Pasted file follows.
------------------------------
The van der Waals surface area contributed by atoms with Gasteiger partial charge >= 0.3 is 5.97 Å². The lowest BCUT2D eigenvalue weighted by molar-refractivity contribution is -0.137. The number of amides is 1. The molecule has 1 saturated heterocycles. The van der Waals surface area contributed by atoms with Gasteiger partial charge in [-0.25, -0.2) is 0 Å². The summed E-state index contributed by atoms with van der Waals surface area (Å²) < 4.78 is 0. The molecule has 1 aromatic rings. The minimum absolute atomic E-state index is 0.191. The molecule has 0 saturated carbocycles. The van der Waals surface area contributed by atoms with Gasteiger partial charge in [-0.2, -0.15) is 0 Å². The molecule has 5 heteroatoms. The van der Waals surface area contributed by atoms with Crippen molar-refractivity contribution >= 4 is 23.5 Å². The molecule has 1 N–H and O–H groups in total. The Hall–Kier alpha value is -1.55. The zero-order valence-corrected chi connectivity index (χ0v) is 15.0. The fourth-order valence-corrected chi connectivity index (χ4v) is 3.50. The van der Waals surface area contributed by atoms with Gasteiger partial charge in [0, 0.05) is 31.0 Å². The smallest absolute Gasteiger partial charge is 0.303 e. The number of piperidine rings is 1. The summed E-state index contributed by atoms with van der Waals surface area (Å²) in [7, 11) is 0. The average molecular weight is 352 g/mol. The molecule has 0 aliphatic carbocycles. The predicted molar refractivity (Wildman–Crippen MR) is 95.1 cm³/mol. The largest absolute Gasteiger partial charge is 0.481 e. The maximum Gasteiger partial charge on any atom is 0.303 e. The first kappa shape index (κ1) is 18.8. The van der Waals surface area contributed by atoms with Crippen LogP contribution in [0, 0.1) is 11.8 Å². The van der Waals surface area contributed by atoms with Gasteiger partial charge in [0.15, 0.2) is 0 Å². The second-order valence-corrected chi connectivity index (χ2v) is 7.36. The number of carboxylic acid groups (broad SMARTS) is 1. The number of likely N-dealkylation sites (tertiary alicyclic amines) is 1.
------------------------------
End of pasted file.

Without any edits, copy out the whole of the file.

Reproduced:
The van der Waals surface area contributed by atoms with Gasteiger partial charge >= 0.3 is 5.97 Å². The lowest BCUT2D eigenvalue weighted by molar-refractivity contribution is -0.137. The number of amides is 1. The molecule has 1 saturated heterocycles. The van der Waals surface area contributed by atoms with Gasteiger partial charge in [-0.25, -0.2) is 0 Å². The summed E-state index contributed by atoms with van der Waals surface area (Å²) < 4.78 is 0. The molecule has 1 aromatic rings. The minimum absolute atomic E-state index is 0.191. The molecule has 0 saturated carbocycles. The van der Waals surface area contributed by atoms with Gasteiger partial charge in [-0.2, -0.15) is 0 Å². The molecule has 5 heteroatoms. The van der Waals surface area contributed by atoms with Crippen molar-refractivity contribution >= 4 is 23.5 Å². The molecule has 1 N–H and O–H groups in total. The Hall–Kier alpha value is -1.55. The zero-order valence-corrected chi connectivity index (χ0v) is 15.0. The fourth-order valence-corrected chi connectivity index (χ4v) is 3.50. The van der Waals surface area contributed by atoms with Gasteiger partial charge in [0, 0.05) is 31.0 Å². The smallest absolute Gasteiger partial charge is 0.303 e. The number of piperidine rings is 1. The summed E-state index contributed by atoms with van der Waals surface area (Å²) in [7, 11) is 0. The average molecular weight is 352 g/mol. The molecule has 0 aliphatic carbocycles. The predicted molar refractivity (Wildman–Crippen MR) is 95.1 cm³/mol. The largest absolute Gasteiger partial charge is 0.481 e. The maximum Gasteiger partial charge on any atom is 0.303 e. The first kappa shape index (κ1) is 18.8. The van der Waals surface area contributed by atoms with Crippen LogP contribution in [0, 0.1) is 11.8 Å². The van der Waals surface area contributed by atoms with Gasteiger partial charge in [0.15, 0.2) is 0 Å². The second-order valence-corrected chi connectivity index (χ2v) is 7.36. The number of carboxylic acid groups (broad SMARTS) is 1. The number of likely N-dealkylation sites (tertiary alicyclic amines) is 1.